Reading the filing, one gets the impression of Smith tearing out his hair over Cannon’s order. It’s one thing for the defense to make red herring arguments in trial, but for the presiding judge to risk biasing the jury with instructions that accept that red herring premise? That’s something else.

One More Thing

Back once more to Cannon’s decision today to deny Trump’s dismissal motion, which also contains a sharp response to Smith’s demand for a swift resolution from Cannon on the jury instructions dispute. 

“Separately, to the extent the Special Counsel demands an anticipatory finalization of jury instructions prior to trial, prior to a charge conference, and prior to the presentation of trial defenses and evidence, the Court declines that demand as unprecedented and unjust,” Cannon wrote.

Cannon also sounds a tad defensive about the order in response to any implication that she was putting a thumb on the scale for Trump:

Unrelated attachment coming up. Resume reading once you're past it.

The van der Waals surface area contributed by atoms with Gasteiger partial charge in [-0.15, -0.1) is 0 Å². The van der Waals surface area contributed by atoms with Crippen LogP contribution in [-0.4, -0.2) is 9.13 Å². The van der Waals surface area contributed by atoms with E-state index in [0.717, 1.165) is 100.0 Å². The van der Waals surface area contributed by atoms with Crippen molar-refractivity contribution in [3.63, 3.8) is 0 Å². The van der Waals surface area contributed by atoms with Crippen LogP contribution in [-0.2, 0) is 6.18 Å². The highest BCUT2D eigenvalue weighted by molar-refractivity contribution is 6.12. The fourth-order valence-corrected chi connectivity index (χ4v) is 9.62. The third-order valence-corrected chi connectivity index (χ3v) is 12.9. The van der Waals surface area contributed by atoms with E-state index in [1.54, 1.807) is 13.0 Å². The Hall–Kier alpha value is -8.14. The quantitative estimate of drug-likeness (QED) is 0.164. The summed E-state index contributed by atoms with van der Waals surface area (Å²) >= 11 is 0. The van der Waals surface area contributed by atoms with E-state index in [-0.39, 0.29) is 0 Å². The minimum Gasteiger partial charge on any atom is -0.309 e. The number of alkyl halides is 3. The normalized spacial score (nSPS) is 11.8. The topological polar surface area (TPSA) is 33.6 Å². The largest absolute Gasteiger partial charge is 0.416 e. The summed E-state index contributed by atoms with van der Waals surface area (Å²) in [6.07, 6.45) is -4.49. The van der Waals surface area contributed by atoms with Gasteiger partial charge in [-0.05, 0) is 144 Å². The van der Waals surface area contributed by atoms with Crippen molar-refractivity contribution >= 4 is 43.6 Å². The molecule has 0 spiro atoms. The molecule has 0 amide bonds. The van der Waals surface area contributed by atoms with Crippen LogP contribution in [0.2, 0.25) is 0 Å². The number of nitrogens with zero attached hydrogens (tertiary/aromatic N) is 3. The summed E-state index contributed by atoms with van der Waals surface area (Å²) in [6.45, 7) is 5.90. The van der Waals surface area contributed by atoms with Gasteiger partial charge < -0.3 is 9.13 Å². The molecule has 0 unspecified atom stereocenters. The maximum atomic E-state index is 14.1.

“The Court’s Order soliciting preliminary draft instructions on certain counts should not be misconstrued as declaring a final definition on any essential element or asserted defense in this case. Nor should it be interpreted as anything other than what it was: a genuine attempt, in the context of the upcoming trial, to better understand the parties’ competing positions and the questions to be submitted to the jury in this complex case of first impression.”

She also reminded both sides that they can always pursue an appeal where the law allows. Stay tuned!

Michael Warren is a senior editor at The Dispatch and is based in Washington, D.C. Prior to joining the company in 2023, he was an on-air reporter at CNN and a senior writer at the Weekly Standard. When Mike is not reporting, writing, editing, and podcasting, he is probably spending time with his wife and three sons.